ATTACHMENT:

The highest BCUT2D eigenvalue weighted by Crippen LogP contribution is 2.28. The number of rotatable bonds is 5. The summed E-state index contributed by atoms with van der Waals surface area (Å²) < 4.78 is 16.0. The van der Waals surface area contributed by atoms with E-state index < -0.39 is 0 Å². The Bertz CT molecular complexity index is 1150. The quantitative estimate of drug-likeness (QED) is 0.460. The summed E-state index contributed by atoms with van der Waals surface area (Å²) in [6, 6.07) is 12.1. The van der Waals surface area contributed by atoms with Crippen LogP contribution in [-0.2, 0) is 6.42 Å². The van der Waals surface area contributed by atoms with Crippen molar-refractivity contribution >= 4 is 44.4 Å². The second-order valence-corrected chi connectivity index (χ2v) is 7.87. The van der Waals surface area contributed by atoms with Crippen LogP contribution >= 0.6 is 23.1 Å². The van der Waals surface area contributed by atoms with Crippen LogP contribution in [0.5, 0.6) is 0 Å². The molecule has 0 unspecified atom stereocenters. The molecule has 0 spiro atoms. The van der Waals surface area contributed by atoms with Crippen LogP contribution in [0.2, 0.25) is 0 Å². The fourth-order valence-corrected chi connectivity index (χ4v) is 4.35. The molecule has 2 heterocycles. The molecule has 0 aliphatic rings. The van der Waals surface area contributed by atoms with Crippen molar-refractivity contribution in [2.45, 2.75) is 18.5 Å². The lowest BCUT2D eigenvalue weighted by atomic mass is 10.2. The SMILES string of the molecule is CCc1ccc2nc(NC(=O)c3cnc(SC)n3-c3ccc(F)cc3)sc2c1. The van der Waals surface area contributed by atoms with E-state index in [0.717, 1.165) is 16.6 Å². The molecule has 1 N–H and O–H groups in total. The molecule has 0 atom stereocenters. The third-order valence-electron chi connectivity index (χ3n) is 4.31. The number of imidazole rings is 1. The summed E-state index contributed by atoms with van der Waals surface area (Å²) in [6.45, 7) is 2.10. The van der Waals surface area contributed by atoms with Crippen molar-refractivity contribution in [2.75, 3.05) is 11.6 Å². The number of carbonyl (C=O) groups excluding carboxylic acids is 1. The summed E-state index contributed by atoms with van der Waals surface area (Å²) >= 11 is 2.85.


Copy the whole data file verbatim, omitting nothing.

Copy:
The highest BCUT2D eigenvalue weighted by Crippen LogP contribution is 2.28. The number of rotatable bonds is 5. The summed E-state index contributed by atoms with van der Waals surface area (Å²) < 4.78 is 16.0. The van der Waals surface area contributed by atoms with E-state index < -0.39 is 0 Å². The Bertz CT molecular complexity index is 1150. The quantitative estimate of drug-likeness (QED) is 0.460. The summed E-state index contributed by atoms with van der Waals surface area (Å²) in [6, 6.07) is 12.1. The van der Waals surface area contributed by atoms with Crippen LogP contribution in [-0.2, 0) is 6.42 Å². The van der Waals surface area contributed by atoms with Crippen molar-refractivity contribution >= 4 is 44.4 Å². The second-order valence-corrected chi connectivity index (χ2v) is 7.87. The van der Waals surface area contributed by atoms with Crippen LogP contribution >= 0.6 is 23.1 Å². The van der Waals surface area contributed by atoms with Crippen LogP contribution in [0.5, 0.6) is 0 Å². The molecule has 0 unspecified atom stereocenters. The molecule has 0 spiro atoms. The van der Waals surface area contributed by atoms with Crippen LogP contribution in [0.2, 0.25) is 0 Å². The fourth-order valence-corrected chi connectivity index (χ4v) is 4.35. The molecule has 2 heterocycles. The molecule has 0 aliphatic rings. The van der Waals surface area contributed by atoms with Crippen molar-refractivity contribution in [2.45, 2.75) is 18.5 Å². The lowest BCUT2D eigenvalue weighted by atomic mass is 10.2. The SMILES string of the molecule is CCc1ccc2nc(NC(=O)c3cnc(SC)n3-c3ccc(F)cc3)sc2c1. The van der Waals surface area contributed by atoms with E-state index in [0.717, 1.165) is 16.6 Å². The molecule has 1 N–H and O–H groups in total. The molecule has 0 atom stereocenters. The third-order valence-electron chi connectivity index (χ3n) is 4.31. The number of imidazole rings is 1. The summed E-state index contributed by atoms with van der Waals surface area (Å²) in [6.45, 7) is 2.10. The van der Waals surface area contributed by atoms with Crippen molar-refractivity contribution in [2.75, 3.05) is 11.6 Å². The number of carbonyl (C=O) groups excluding carboxylic acids is 1. The summed E-state index contributed by atoms with van der Waals surface area (Å²) >= 11 is 2.85.